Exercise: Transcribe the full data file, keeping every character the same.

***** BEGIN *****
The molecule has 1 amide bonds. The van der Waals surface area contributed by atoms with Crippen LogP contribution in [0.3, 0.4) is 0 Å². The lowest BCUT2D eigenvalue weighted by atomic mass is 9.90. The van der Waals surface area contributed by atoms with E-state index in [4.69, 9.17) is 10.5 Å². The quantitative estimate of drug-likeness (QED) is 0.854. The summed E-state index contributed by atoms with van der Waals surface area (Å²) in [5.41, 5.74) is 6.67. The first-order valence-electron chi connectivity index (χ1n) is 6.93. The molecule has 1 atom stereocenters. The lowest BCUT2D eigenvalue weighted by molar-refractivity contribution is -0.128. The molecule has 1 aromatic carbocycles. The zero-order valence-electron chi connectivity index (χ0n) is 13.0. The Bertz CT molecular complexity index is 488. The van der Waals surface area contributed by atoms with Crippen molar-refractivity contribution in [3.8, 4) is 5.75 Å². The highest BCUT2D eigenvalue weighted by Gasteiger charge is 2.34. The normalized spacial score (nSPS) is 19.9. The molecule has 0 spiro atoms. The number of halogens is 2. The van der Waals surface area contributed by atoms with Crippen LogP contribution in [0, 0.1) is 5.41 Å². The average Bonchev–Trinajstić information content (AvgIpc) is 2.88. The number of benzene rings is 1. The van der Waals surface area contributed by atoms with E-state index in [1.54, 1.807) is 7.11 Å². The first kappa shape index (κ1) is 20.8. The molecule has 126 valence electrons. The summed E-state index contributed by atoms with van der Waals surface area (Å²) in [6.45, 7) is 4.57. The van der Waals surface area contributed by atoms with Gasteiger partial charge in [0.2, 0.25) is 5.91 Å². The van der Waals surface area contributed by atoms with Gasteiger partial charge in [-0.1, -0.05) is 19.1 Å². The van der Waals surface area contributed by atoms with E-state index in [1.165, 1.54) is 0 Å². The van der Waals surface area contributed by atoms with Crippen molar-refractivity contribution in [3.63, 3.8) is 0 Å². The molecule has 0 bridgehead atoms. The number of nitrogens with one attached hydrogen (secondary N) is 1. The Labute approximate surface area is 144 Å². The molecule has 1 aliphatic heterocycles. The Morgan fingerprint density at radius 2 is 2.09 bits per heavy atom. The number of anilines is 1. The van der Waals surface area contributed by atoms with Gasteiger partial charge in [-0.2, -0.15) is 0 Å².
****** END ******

The molecule has 1 amide bonds. The van der Waals surface area contributed by atoms with Crippen LogP contribution in [0.3, 0.4) is 0 Å². The lowest BCUT2D eigenvalue weighted by atomic mass is 9.90. The van der Waals surface area contributed by atoms with E-state index in [4.69, 9.17) is 10.5 Å². The quantitative estimate of drug-likeness (QED) is 0.854. The summed E-state index contributed by atoms with van der Waals surface area (Å²) in [5.41, 5.74) is 6.67. The first-order valence-electron chi connectivity index (χ1n) is 6.93. The molecule has 1 atom stereocenters. The lowest BCUT2D eigenvalue weighted by molar-refractivity contribution is -0.128. The molecule has 1 aromatic carbocycles. The zero-order valence-electron chi connectivity index (χ0n) is 13.0. The Bertz CT molecular complexity index is 488. The van der Waals surface area contributed by atoms with Crippen molar-refractivity contribution in [3.8, 4) is 5.75 Å². The highest BCUT2D eigenvalue weighted by Gasteiger charge is 2.34. The normalized spacial score (nSPS) is 19.9. The molecule has 0 spiro atoms. The number of halogens is 2. The van der Waals surface area contributed by atoms with Crippen LogP contribution in [0, 0.1) is 5.41 Å². The average Bonchev–Trinajstić information content (AvgIpc) is 2.88. The number of benzene rings is 1. The van der Waals surface area contributed by atoms with E-state index in [1.54, 1.807) is 7.11 Å². The first kappa shape index (κ1) is 20.8. The molecule has 126 valence electrons. The summed E-state index contributed by atoms with van der Waals surface area (Å²) in [6.45, 7) is 4.57. The van der Waals surface area contributed by atoms with Gasteiger partial charge in [0.2, 0.25) is 5.91 Å². The van der Waals surface area contributed by atoms with Gasteiger partial charge in [-0.1, -0.05) is 19.1 Å². The van der Waals surface area contributed by atoms with E-state index in [1.165, 1.54) is 0 Å². The van der Waals surface area contributed by atoms with Crippen molar-refractivity contribution in [3.63, 3.8) is 0 Å². The molecule has 0 bridgehead atoms. The number of nitrogens with one attached hydrogen (secondary N) is 1. The Labute approximate surface area is 144 Å². The molecule has 1 aliphatic heterocycles. The Morgan fingerprint density at radius 2 is 2.09 bits per heavy atom. The number of anilines is 1. The van der Waals surface area contributed by atoms with Gasteiger partial charge in [-0.2, -0.15) is 0 Å².